An Oregon court has ruled that the state is not required to protect public trust resources from the effects of climate change, a defeat for two young plaintiffs who had sued the state under the common law public trust doctrine.
The ruling, issued by the Oregon Court of Appeals on Wednesday, upholds a lower court’s decision that the state is only required not to sell its public resources and that the only lands included in the public trust are submerged and submersible lands. The appeals court declined to rule on which other natural resources are part of the public trust.
“This means, for example, that while the State of Oregon may not transfer the Williamette River to a private entity, the state has no duty to protect the river from polluters, even though such contamination would kill all the fish and make it impossible to recreate,” said Liam Sherlock, counsel for the plaintiffs.
In the suit, Chernaik v. Brown, Ollie Chernaik, now 18, and Kelsey Juliana, who is now 22 and also a plaintiff in the landmark federal climate lawsuit, Juliana v. United States, asked the state of Oregon to declare the atmosphere, water resources, navigable waters, submerged and submersible lands, islands, shorelands, coastal areas, wildlife and fish as public trust resources that must be protected by the state.
They also alleged the state had failed to protect those resources from the effects of climate change and asked the state to implement a plan to cut its carbon dioxide emissions, which would help stabilize the global climate.
The state argued that the suit contained political questions over which the court did not have jurisdiction, contending that climate change-related matters should be left to the legislative and executive branches. That argument convinced Lane County Circuit Court Judge Karsten Rasmussen to dismiss the case in 2012.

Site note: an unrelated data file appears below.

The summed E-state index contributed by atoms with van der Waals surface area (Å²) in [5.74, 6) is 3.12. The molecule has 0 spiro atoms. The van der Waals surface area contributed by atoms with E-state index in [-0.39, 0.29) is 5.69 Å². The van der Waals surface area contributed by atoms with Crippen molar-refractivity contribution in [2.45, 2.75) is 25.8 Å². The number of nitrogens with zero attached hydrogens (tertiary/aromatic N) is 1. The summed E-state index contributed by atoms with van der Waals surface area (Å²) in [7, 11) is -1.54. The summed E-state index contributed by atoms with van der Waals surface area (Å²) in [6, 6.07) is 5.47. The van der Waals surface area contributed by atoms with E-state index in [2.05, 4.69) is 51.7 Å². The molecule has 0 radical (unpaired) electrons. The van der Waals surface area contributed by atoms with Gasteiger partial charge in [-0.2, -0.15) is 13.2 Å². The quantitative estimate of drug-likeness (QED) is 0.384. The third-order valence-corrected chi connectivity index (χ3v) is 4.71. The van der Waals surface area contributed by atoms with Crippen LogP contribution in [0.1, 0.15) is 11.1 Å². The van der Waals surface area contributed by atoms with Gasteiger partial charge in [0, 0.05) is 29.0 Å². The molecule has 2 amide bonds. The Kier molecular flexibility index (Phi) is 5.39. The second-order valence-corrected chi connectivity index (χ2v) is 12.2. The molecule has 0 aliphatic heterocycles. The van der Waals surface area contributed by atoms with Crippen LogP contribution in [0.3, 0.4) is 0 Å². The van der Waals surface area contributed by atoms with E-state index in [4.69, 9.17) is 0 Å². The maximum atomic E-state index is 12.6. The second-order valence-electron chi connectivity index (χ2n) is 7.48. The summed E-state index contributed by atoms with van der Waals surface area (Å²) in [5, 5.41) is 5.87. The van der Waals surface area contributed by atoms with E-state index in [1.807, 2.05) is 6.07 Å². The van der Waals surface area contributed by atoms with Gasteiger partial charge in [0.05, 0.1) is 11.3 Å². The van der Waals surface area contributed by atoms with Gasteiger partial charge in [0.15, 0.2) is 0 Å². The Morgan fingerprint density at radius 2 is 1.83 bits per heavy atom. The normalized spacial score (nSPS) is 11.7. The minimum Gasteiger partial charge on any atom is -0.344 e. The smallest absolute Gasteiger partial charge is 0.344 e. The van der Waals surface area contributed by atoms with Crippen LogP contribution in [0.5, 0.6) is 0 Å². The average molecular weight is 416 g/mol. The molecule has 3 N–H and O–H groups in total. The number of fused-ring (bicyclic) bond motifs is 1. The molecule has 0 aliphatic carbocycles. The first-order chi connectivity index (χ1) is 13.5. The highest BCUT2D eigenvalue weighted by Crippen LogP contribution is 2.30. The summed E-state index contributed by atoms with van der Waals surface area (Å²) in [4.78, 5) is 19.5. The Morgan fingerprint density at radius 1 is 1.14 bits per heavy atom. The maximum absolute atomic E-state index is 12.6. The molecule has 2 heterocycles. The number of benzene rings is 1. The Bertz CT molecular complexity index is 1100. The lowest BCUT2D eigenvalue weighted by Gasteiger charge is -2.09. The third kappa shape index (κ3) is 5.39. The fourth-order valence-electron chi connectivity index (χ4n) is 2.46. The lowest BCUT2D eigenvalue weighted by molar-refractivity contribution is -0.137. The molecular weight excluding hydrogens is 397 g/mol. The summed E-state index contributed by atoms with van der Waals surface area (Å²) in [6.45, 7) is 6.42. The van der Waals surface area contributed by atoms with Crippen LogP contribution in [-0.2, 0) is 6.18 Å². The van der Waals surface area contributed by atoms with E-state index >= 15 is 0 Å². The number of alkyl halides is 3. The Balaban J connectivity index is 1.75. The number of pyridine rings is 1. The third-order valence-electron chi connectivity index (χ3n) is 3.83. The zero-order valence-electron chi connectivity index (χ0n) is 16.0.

Chernaik and Juliana appealed and the Oregon Court of Appeals in 2014 reversed Rasmussen’s decision. The Appeals court said the trial court must decide whether the atmosphere is a public trust resource that the state of Oregon has a duty to protect and if so, what the state must do to protect it and other resources from the effects of climate change.
The case was remanded back to the Lane County Circuit Court, where Rasmussen again dismissed the case, ruling in 2015 that the state has no responsibility to protect its beaches, shorelands, islands, fish, wildlife or atmosphere for future generations. He said they are not public trust resources and questioned “whether the atmosphere is a ‘natural resource’ at all.” Rasmussen determined that submerged and submersible lands were part of the public trust, but ruled that the state’s only duty is to not sell those resources.
The young plaintiffs once again appealed and oral arguments were heard by the Court of Appeals in December 2016. Chernaik and Juliana waited nearly two years for Wednesday’s decision.
Julia Olson, executive director and chief legal counsel for Our Children’s Trust, which supports this and other youth-led climate change suits, said the young plaintiffs plan to appeal.
“The court’s decision is a real abdication of the authority and the trustee obligation of the state and it strips citizens of really important rights,” Olson said at a live-streamed press conference.
“It also strips the state of the ability to protect the resources of the state for the people and I think the Supreme court will be eager to reverse that misunderstanding of the law that came out in that decision today,” she said, adding that the state of Oregon has used the public trust doctrine to file suit against private entities.
Chernaik and Juliana said they are disappointed by the decision and the slow pace of the decision..
“For almost a decade I have been part of this case and I am upset that it has taken us so long to move through the courthouse on an issue that will not wait,” Chernaik said. “I am upset that the government won’t preserve all of our resources for future generations.”